Eric Firestone Gallery is pleased to announce a major exhibition exploring the history of Godzilla Asian American Arts Network, which was active in the 1990s. The exhibition will showcase the work of individual artists involved with the network at the time. Spanning two gallery spaces, the show includes established artists and also amplifies the voices of artists who have not been centered in the canon, and who made their careers showing in alternative spaces.
Godzilla founders—artists Bing Lee and Ken Chu, along with art historian Margo Machida—wanted to negotiate the visibility and representation of Asian Americans and Pacific Islanders in the art world. Godzilla functioned as a support structure and source of collective action.
As stated in Godzilla’s 1991 mission statement: “Godzilla is a New York-based group of Asian American visual artists and art professionals whose goal is to establish a dynamic forum that will foster information exchange, mutual support, documentation and networking among our expanding numbers across the United States.”
The original Godzilla movie was made in 1954 and reflects the devastation of atomic bombs launched at Hiroshima and Nagasaki during World War II. The monster Godzilla rose from nuclear waste and its reptilian skin was intended to resemble keloid scars present on survivors of the atomic bombings. This “anarchistic lizard,” as described by art historian Alice Yang, encapsulated the group’s simultaneous irreverence and serious reckoning with exclusionary policies and lack of representation in the art world.
Godzilla sought to resist the homogenous category of “Asian American” while also creating connections between Asian Americans of different backgrounds. The group’s first collective action was a letter to Whitney director David Ross protesting the lack of Asian American representation in the museum’s 1991 biennial. Copied on the letter were several other museum professionals. Their message had an impact; they successfully established an ongoing dialogue influencing diversity in museum exhibitions and staff, and the 1993 Biennial was notably focused on identity.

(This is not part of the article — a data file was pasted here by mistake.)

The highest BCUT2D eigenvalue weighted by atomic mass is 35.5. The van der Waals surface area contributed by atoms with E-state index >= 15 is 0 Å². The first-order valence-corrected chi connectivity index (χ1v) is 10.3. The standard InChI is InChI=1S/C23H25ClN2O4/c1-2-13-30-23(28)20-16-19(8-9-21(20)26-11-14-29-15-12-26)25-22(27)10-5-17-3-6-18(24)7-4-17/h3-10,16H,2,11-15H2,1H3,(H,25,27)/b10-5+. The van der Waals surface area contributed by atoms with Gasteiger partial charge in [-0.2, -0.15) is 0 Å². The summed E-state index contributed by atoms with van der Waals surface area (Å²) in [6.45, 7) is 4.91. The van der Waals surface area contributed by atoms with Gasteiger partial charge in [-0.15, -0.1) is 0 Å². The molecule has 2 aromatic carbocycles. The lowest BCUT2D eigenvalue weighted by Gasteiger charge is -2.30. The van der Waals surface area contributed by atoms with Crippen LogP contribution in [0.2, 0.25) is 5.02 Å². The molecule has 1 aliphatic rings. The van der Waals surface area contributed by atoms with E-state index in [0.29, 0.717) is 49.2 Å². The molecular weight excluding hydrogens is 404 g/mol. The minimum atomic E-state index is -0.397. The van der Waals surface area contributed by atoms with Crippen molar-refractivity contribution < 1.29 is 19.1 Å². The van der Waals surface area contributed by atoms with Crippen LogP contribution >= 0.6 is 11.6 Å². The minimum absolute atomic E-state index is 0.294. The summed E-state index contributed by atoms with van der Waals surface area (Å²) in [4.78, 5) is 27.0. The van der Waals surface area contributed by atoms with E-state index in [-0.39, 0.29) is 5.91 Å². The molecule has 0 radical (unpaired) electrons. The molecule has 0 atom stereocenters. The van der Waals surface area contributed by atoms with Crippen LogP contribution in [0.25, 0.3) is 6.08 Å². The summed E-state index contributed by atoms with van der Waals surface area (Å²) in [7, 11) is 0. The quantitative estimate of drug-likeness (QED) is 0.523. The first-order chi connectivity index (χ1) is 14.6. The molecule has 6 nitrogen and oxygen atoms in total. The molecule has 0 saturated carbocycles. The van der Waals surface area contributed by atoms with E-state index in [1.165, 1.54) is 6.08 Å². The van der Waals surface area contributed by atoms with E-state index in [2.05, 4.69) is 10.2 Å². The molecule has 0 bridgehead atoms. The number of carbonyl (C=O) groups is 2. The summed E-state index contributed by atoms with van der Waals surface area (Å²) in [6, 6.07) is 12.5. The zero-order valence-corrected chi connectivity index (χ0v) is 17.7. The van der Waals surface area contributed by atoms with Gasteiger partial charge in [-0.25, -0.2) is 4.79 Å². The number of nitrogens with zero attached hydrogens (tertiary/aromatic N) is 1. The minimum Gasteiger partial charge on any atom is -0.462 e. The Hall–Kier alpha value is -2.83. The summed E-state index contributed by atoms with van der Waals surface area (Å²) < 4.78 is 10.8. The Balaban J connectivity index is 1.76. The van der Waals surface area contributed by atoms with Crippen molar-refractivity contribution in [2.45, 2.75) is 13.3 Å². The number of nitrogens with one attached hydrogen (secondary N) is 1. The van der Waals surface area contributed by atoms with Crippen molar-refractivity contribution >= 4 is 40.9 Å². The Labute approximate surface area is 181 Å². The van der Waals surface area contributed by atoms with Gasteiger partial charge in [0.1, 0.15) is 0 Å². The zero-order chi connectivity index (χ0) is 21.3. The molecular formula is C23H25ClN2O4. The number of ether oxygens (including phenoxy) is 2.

As a result of Godzilla’s open membership policy and the popularity of its newsletter, the network reached over two thousand members nationwide by 1995. The newsletter was designed with punchy, eye-catching graphics, with a humorous and positive tone appealing to a wide audience. Gatherings ranged from loft parties, where food was brought and shared, to structured panels, presentations, and “slide slams.” The network’s activities culminated in several group exhibitions organized by Godzilla members and committees.
The roster of artists in the current exhibition is drawn from those who showed in historically significant Godzilla-organized exhibitions. The 1991 exhibition at “Dismantling Invisibility,” curated by Ken Chu, included work that explored AIDS invisibility within the Asian American community. The “Curio Shop,” organized by Skowmon Hastanan, appropriated the idea of a Chinatown curio shop in order to confront the mainstream exoticization of Asian Americans and display the myriad cultural differences within the monolithic label Asian American. Godzilla members continued to collaborate until their final exhibition “Why Asia?” in 2001 which included a series of banners hung on Canal Street lamp posts.
The 2024 exhibition, while centered on a network, will ultimately look at individual artists and their unique voices, as well as stylistic development since the time of their involvement with Godzilla. It honors the open structure of Godzilla, allowing various themes to emerge, refusing any single unified aesthetic.